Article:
Scope of Review
In its submissions to this Office, the Department clarified that it considered section 35, which is concerned with the protection of information provided in confidence, to be of relevance but that the public interest would be better served by granting access to the records at issue. The Company’s position is that section 36, which is concerned with the protection of commercially sensitive information, also applies. Accordingly, this review is concerned with whether the Department was justified in its decision to grant access to the relevant records, numbered 1, 2, 5, 7, 9, 10, 11, 12, 13, 14 and 15.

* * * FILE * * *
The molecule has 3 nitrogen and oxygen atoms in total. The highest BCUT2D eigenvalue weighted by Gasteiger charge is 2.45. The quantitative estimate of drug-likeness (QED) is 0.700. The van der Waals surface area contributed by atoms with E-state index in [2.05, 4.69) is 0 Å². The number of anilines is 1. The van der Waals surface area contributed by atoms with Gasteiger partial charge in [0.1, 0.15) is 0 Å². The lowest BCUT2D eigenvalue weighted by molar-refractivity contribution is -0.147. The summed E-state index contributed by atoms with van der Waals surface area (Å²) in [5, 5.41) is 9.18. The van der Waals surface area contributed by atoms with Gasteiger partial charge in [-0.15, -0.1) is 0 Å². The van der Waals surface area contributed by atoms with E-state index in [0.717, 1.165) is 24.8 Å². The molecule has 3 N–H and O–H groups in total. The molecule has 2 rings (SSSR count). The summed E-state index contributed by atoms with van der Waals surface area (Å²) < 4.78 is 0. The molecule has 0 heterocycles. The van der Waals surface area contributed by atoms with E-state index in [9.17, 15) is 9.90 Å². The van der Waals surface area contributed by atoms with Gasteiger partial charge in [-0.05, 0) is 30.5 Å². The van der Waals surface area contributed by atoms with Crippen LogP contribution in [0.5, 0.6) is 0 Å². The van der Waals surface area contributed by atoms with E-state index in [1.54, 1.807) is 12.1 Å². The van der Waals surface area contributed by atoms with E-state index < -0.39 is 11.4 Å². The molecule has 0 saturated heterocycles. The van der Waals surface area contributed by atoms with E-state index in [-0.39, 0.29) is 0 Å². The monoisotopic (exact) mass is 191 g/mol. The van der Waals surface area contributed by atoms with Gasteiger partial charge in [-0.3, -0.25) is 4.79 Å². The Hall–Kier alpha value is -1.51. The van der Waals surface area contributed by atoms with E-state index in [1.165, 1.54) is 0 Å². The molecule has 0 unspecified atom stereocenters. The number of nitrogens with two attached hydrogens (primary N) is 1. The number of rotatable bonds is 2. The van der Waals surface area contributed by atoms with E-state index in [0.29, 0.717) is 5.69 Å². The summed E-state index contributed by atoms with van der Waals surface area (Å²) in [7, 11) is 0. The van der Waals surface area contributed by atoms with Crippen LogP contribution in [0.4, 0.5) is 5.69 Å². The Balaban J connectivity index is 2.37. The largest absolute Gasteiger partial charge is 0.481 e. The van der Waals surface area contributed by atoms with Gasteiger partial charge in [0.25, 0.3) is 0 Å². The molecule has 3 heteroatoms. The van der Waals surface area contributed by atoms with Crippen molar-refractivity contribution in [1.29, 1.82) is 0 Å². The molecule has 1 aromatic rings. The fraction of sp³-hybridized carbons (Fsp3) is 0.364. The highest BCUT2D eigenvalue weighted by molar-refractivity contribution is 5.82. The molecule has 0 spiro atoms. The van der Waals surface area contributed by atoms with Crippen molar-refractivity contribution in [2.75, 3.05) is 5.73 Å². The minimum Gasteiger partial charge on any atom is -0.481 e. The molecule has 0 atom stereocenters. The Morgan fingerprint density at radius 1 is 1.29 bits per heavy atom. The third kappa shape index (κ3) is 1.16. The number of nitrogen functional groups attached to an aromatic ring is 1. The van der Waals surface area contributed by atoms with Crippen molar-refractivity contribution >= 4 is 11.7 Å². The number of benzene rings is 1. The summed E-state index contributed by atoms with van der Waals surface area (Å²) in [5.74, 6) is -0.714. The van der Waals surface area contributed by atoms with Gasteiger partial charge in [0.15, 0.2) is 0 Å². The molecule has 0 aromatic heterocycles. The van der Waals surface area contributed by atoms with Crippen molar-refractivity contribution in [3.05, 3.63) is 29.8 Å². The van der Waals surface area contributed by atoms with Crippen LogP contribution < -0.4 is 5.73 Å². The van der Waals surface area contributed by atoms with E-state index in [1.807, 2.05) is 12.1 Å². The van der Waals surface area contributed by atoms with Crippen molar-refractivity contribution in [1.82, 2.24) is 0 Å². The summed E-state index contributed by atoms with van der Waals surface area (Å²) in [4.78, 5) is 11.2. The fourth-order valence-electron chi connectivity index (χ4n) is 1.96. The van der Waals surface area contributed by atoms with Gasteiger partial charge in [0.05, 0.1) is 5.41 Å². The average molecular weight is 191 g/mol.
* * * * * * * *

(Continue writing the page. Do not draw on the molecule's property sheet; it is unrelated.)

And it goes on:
It is important to note that decision to grant a request to which section 38 applies shall be presumed to have been justified unless the person concerned to whom subsection (2) of that section applies shows to the satisfaction of the Commissioner that the decision was not justified. This means that in this case, the onus rests with the Company of satisfying this Office that the Department’s decision to release its submission was not justified. This is not to say that only the arguments raised by the third party will be considered. The Commissioner takes the view that it would contravene the purposes of the FOI Act and be inconsistent with the public interest and/or the right of privacy if he were to direct the release of sensitive information in records simply because a third party failed to raise substantial arguments to justify the setting aside of the FOI body's public interest decision. Nonetheless, this provision does serve to reinforce the statutory position that, apart from section 38, the request would have fallen to be granted.